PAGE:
frozen pipe part 2

I broke the ceiling in the garage and I found out why the pipe froze.
first of all it was quite cold last night, second of all the pipes for the kitchen pass very close to the garage wall through the ceiling/floor of the kitchen, along the drain. for some reason a very cold current of air is coming out of this hole where the pipes are entering
I unfroze the pipe with a hairdrier (it din't take long) and now the water flows and the pipe is very hot.
#1 no water is dripping out of the wall and I don't hear any noise. I assume that if the pipe was cracked it would be like a volcano under he wall, since the water has high pressure and so on. so therefore the pipe didn't crack?
#2 the pipe goes to the top floor kitchen too, except in that appartment there's no kitchen cause we're remodeling. so I can't let the water drip. tonight it will be very cold again so I will let the water drip in the bottom floor kitchen but I can't do it in the top floor. if the water is really hot in the bottom kitchen end of the pipe, can the water in the same line still freeze in the top kitchen, some 8 feet above? this is for the hot water line what about the cold water line? it will drip too in the bottom kitchen, but it will be cold, not like the other pipe.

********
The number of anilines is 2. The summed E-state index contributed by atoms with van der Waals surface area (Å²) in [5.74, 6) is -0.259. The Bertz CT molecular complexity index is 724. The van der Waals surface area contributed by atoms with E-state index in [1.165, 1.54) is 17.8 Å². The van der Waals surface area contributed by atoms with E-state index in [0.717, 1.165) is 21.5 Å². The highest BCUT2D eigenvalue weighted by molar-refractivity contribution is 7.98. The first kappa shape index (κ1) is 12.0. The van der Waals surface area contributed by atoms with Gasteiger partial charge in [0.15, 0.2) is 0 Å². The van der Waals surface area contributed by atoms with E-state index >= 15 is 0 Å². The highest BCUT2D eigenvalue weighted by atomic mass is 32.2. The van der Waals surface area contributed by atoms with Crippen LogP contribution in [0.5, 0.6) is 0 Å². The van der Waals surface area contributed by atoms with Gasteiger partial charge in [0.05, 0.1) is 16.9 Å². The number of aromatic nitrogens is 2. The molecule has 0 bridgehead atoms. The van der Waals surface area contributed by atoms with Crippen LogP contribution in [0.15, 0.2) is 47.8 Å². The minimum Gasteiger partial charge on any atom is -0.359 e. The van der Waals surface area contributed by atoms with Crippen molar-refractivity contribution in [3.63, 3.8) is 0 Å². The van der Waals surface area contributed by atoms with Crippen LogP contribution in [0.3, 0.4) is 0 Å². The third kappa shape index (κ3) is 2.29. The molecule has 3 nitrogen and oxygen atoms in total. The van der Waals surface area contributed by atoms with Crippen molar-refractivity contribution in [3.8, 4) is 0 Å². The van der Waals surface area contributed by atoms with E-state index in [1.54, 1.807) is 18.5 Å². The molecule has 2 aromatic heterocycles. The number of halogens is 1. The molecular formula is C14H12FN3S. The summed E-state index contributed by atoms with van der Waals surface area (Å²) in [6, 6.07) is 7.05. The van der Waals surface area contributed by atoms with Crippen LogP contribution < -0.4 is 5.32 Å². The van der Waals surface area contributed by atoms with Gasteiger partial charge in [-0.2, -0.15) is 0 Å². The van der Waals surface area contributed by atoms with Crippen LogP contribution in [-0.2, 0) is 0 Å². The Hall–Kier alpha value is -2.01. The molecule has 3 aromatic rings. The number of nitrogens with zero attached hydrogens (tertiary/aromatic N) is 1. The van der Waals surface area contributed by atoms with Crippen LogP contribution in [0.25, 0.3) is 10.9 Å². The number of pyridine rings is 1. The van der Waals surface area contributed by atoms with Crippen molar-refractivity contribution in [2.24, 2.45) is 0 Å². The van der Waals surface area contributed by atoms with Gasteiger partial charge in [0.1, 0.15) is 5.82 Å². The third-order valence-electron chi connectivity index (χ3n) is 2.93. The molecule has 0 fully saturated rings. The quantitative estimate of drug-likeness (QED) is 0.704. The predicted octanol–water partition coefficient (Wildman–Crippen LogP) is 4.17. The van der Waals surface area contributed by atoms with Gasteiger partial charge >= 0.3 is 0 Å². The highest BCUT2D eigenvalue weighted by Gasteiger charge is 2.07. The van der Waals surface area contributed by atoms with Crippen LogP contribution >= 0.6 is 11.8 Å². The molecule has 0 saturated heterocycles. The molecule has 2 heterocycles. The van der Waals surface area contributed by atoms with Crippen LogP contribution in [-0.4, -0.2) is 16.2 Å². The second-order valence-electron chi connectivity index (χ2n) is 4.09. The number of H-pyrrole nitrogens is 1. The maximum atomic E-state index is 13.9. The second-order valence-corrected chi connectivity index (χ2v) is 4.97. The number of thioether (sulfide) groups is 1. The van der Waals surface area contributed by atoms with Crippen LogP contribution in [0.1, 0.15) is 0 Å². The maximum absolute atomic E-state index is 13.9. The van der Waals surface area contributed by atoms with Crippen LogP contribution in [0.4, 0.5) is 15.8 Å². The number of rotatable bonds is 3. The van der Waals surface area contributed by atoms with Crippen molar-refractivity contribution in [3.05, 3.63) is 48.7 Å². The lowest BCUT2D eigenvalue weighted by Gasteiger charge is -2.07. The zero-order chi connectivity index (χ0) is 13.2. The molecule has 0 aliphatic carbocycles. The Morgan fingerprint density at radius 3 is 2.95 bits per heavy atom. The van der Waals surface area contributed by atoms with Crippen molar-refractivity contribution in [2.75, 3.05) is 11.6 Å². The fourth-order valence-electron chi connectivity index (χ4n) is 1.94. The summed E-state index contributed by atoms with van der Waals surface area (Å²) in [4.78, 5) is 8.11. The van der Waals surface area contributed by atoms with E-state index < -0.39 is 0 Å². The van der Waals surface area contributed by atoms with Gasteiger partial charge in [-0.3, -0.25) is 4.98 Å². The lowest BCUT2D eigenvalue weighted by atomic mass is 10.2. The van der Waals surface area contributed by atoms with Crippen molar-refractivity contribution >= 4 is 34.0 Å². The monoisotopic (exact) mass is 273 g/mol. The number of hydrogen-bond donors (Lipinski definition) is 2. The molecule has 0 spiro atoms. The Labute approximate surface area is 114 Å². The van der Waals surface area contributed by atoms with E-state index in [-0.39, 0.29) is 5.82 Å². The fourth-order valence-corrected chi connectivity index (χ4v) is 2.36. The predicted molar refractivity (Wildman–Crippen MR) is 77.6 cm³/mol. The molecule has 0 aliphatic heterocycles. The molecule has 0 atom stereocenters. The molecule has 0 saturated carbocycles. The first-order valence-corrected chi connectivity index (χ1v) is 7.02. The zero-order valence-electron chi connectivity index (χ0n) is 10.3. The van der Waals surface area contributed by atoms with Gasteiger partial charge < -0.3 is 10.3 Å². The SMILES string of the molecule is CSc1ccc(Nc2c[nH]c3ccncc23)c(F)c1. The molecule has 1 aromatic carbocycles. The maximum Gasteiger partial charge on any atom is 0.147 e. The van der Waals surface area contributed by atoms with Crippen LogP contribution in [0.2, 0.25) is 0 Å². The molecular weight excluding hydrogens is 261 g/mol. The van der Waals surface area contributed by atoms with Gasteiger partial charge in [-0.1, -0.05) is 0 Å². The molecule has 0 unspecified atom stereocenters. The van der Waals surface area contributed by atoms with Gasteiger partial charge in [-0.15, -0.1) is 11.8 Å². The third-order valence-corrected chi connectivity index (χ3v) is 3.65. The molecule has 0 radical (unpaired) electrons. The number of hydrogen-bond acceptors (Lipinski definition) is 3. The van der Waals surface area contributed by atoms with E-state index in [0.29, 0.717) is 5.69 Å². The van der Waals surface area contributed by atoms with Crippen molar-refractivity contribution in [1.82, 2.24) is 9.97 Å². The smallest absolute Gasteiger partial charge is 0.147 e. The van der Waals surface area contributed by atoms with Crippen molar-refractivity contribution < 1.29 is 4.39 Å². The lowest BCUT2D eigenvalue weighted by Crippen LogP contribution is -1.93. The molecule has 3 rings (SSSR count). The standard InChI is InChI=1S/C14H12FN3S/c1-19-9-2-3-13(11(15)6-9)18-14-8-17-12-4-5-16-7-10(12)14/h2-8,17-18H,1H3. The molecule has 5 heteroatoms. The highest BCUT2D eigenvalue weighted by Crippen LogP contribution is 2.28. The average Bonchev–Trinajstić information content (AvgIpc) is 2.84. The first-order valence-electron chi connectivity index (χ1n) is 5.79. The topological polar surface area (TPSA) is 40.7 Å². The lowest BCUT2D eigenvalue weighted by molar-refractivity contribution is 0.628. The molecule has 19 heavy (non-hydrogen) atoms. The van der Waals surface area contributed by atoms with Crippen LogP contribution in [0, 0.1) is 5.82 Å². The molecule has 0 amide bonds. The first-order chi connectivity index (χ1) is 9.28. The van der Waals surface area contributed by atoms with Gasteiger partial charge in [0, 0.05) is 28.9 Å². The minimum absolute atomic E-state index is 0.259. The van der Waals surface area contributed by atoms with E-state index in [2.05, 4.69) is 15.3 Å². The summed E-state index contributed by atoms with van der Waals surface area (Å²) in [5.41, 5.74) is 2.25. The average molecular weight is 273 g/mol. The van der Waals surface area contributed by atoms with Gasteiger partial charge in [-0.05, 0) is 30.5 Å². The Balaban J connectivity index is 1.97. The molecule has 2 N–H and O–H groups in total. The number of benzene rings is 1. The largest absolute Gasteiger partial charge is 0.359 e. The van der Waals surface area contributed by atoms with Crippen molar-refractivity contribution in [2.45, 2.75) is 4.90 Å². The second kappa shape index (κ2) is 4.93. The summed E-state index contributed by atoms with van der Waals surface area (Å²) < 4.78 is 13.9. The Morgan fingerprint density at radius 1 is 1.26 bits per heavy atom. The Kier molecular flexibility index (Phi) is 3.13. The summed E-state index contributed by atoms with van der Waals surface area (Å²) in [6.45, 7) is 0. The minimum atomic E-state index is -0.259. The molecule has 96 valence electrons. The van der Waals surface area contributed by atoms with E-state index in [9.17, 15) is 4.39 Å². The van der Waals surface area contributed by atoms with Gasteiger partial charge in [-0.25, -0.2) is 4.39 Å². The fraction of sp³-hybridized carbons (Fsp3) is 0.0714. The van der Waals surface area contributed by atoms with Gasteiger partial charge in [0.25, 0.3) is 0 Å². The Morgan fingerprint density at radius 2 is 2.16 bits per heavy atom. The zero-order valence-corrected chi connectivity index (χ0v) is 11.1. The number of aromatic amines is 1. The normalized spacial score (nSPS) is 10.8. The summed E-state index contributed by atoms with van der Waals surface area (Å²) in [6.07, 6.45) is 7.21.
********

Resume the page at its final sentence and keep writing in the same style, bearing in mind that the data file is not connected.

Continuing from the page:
eventually the pipes will be relocated a few inches away from the garage wall, along the garage ceiling, and they'll be insulated, but for tonight, and probably the rest of the winter they'll stay in the same place. is there anything I can do to prevent them from freezing again and cracking?
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j j wrote:

in the wall and it keeps the pipes warm.. so they dont freeze.....
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Light bulb(s) and an extension cord near the area where you are having the problem.
John

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I am in the middle of going through something similar this week (long, boring story). What I have done on a temporary basis is install two "stop-and-waste" cut-off valves at the lowest point in the lines going to the problem area above (within a back exterior wall). Then I shut off the water to those lines and drained them out until the repairs and remodeling can be completed. If your upstairs bathroom is not is use, you might be able to isolate and drain those water lines for now.
Also, opening air access into those parts of the wall where the pipes are located and allowing house heat to enter that area might help for now.

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